Murray Bridge ambulance volunteer Bob Menadue made Commander in Order of St John

Honour: His Excellency the Governor, Hieu Van Le, congratulates Bob Menadue on his appointment as a Commander of the Order of St John. Photo: St John Ambulance SA.
Honour: His Excellency the Governor, Hieu Van Le, congratulates Bob Menadue on his appointment as a Commander of the Order of St John. Photo: St John Ambulance SA.

A Murray Bridge man has been admitted to a royal order of chivalry in recognition of his almost 45 years of volunteer service.

St John Ambulance volunteer Bob Menadue was recently made a Commander in the Order of St John, an honour conferred by Governor Hieu Van Le.

Mr Menadue said his admission had widened his viewpoint from caring for sick and injured people in Murray Bridge to thinking of those across the world - a far cry from what he might have imagined himself getting into in 1975.

He first joined St John as a young farm worker who wanted to pick up some first aid knowledge through an ambulance transport nursing course.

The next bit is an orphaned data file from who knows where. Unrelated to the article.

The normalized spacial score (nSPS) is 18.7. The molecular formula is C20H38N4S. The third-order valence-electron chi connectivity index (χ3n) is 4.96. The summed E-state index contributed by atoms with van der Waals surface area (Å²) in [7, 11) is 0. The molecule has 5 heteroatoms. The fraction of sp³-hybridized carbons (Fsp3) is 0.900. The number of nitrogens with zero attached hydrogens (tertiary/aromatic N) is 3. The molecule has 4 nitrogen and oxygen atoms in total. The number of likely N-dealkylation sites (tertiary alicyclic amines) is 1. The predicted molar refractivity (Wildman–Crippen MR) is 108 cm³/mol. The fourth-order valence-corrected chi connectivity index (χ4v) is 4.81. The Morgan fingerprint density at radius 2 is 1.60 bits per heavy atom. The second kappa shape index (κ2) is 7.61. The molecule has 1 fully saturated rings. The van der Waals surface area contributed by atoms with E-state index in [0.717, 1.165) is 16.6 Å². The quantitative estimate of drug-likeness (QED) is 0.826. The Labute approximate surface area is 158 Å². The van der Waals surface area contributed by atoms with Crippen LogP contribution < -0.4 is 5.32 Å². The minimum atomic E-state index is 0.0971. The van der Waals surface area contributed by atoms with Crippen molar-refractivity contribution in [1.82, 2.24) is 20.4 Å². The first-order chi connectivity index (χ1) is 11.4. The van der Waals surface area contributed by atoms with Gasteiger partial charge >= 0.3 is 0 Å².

St John ran the local ambulance service at Karoonda at the time.

"Being in a small community, there was a need for local people to work on the ambulance to cover field duty," he said.

He went on to spend 20 years as a first aid trainer and still provides first aid at events - all voluntarily.

"The best payment is when you get a card in the mail with a big thank you for what you've done," he said.

The Murray Bridge division of St John Ambulance SA has only four volunteers: Mr Menadue, Christine Thompson, Rebecca Colangelo and Nathan Reeves, who between them have 101 years of experience.

They attend multiple events every week, from skate park and motocross competitions to markets, some of which would not be able to run without them.

Mr Menadue hoped more community members would consider joining.

"It's a great way for people to maintain first aid skills and help the local people," he said.

The Most Venerable Order of the Hospital of St John of Jerusalem was made an order of the British Crown by Queen Victoria in 1888, and Queen Elizabeth II remains its head.

Its thousands of members abide by the mottos pro fide, "for the faith", and pro utilitate hominum, "in service of humanity".

It had its origins in the mediaeval Order of Knights of the Hospital of St John of Jerusalem, founded in about 1070 to care for sick, poor or injured pilgrims in the Holy Land.

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